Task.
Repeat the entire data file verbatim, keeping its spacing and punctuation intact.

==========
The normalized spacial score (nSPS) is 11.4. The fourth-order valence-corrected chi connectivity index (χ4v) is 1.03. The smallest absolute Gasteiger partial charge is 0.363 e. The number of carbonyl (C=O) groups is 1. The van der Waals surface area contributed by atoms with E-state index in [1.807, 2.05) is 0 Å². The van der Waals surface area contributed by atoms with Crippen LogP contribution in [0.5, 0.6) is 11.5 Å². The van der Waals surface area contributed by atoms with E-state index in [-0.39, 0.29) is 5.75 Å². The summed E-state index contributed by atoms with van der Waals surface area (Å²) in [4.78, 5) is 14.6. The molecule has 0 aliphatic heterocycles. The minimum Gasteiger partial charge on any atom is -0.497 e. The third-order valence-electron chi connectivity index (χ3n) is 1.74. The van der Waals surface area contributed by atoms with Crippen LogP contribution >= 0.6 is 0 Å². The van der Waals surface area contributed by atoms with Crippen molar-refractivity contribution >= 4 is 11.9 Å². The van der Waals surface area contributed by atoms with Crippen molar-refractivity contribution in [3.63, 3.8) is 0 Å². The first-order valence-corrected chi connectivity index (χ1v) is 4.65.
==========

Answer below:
The normalized spacial score (nSPS) is 11.4. The fourth-order valence-corrected chi connectivity index (χ4v) is 1.03. The smallest absolute Gasteiger partial charge is 0.363 e. The number of carbonyl (C=O) groups is 1. The van der Waals surface area contributed by atoms with E-state index in [1.807, 2.05) is 0 Å². The van der Waals surface area contributed by atoms with Crippen LogP contribution in [0.5, 0.6) is 11.5 Å². The van der Waals surface area contributed by atoms with E-state index in [-0.39, 0.29) is 5.75 Å². The summed E-state index contributed by atoms with van der Waals surface area (Å²) in [4.78, 5) is 14.6. The molecule has 0 aliphatic heterocycles. The minimum Gasteiger partial charge on any atom is -0.497 e. The third-order valence-electron chi connectivity index (χ3n) is 1.74. The van der Waals surface area contributed by atoms with Crippen LogP contribution >= 0.6 is 0 Å². The van der Waals surface area contributed by atoms with Crippen molar-refractivity contribution >= 4 is 11.9 Å². The van der Waals surface area contributed by atoms with Crippen molar-refractivity contribution in [3.63, 3.8) is 0 Å². The first-order valence-corrected chi connectivity index (χ1v) is 4.65.